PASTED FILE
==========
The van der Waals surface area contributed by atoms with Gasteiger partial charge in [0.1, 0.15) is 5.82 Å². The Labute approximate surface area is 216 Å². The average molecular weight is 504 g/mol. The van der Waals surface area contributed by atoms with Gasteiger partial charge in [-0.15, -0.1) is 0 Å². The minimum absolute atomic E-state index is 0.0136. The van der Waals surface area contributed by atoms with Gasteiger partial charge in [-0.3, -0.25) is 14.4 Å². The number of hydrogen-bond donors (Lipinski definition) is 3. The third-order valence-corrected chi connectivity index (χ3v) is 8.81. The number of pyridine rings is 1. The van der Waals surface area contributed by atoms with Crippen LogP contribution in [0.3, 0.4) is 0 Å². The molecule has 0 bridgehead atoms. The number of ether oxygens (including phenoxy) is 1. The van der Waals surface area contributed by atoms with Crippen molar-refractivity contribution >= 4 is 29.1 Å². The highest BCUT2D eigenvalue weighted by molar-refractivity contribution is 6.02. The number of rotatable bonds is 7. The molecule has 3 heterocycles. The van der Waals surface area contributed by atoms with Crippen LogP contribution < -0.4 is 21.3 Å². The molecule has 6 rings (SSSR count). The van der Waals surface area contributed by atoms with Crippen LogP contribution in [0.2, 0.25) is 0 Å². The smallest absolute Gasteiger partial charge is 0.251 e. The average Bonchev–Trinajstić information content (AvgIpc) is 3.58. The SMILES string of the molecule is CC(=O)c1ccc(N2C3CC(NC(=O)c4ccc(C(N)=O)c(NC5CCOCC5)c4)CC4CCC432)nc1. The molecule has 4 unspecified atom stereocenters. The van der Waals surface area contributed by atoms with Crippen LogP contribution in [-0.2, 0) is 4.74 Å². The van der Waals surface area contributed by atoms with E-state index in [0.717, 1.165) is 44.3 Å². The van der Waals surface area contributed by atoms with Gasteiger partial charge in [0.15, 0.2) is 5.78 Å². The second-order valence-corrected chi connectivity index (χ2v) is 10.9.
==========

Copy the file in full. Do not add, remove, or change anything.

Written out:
The van der Waals surface area contributed by atoms with Gasteiger partial charge in [0.1, 0.15) is 5.82 Å². The Labute approximate surface area is 216 Å². The average molecular weight is 504 g/mol. The van der Waals surface area contributed by atoms with Gasteiger partial charge in [-0.15, -0.1) is 0 Å². The minimum absolute atomic E-state index is 0.0136. The van der Waals surface area contributed by atoms with Gasteiger partial charge in [-0.3, -0.25) is 14.4 Å². The number of hydrogen-bond donors (Lipinski definition) is 3. The third-order valence-corrected chi connectivity index (χ3v) is 8.81. The number of pyridine rings is 1. The van der Waals surface area contributed by atoms with Crippen LogP contribution in [0.3, 0.4) is 0 Å². The molecule has 0 bridgehead atoms. The number of ether oxygens (including phenoxy) is 1. The van der Waals surface area contributed by atoms with Crippen molar-refractivity contribution >= 4 is 29.1 Å². The highest BCUT2D eigenvalue weighted by molar-refractivity contribution is 6.02. The number of rotatable bonds is 7. The molecule has 3 heterocycles. The van der Waals surface area contributed by atoms with Crippen LogP contribution < -0.4 is 21.3 Å². The molecule has 6 rings (SSSR count). The van der Waals surface area contributed by atoms with Crippen LogP contribution in [0.2, 0.25) is 0 Å². The smallest absolute Gasteiger partial charge is 0.251 e. The average Bonchev–Trinajstić information content (AvgIpc) is 3.58. The SMILES string of the molecule is CC(=O)c1ccc(N2C3CC(NC(=O)c4ccc(C(N)=O)c(NC5CCOCC5)c4)CC4CCC432)nc1. The molecule has 4 unspecified atom stereocenters. The van der Waals surface area contributed by atoms with Crippen LogP contribution in [-0.2, 0) is 4.74 Å². The van der Waals surface area contributed by atoms with E-state index in [0.717, 1.165) is 44.3 Å². The van der Waals surface area contributed by atoms with Gasteiger partial charge in [0.15, 0.2) is 5.78 Å². The second-order valence-corrected chi connectivity index (χ2v) is 10.9.